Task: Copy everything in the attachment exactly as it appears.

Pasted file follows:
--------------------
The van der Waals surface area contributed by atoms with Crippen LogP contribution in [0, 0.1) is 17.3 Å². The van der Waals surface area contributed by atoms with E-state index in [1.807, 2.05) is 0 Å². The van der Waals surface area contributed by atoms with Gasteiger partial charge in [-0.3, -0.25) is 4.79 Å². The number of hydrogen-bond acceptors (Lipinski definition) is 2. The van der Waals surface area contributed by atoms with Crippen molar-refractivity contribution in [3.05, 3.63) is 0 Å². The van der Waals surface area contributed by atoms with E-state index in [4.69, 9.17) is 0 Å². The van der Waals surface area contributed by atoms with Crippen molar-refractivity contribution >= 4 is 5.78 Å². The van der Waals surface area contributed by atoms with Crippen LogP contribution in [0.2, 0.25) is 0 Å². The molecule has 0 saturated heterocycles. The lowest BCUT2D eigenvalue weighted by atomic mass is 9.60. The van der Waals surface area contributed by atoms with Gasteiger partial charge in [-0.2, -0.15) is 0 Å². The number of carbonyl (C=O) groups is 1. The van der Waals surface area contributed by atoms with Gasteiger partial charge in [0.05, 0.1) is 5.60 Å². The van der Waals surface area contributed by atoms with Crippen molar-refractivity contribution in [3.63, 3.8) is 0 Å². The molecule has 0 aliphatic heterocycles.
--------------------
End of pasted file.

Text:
The van der Waals surface area contributed by atoms with Crippen LogP contribution in [0, 0.1) is 17.3 Å². The van der Waals surface area contributed by atoms with E-state index in [1.807, 2.05) is 0 Å². The van der Waals surface area contributed by atoms with Gasteiger partial charge in [-0.3, -0.25) is 4.79 Å². The number of hydrogen-bond acceptors (Lipinski definition) is 2. The van der Waals surface area contributed by atoms with Crippen molar-refractivity contribution in [3.05, 3.63) is 0 Å². The van der Waals surface area contributed by atoms with E-state index in [4.69, 9.17) is 0 Å². The van der Waals surface area contributed by atoms with Crippen molar-refractivity contribution >= 4 is 5.78 Å². The van der Waals surface area contributed by atoms with Crippen LogP contribution in [0.2, 0.25) is 0 Å². The molecule has 0 saturated heterocycles. The lowest BCUT2D eigenvalue weighted by atomic mass is 9.60. The van der Waals surface area contributed by atoms with Gasteiger partial charge in [-0.2, -0.15) is 0 Å². The number of carbonyl (C=O) groups is 1. The van der Waals surface area contributed by atoms with Gasteiger partial charge in [0.05, 0.1) is 5.60 Å². The van der Waals surface area contributed by atoms with Crippen molar-refractivity contribution in [3.63, 3.8) is 0 Å². The molecule has 0 aliphatic heterocycles.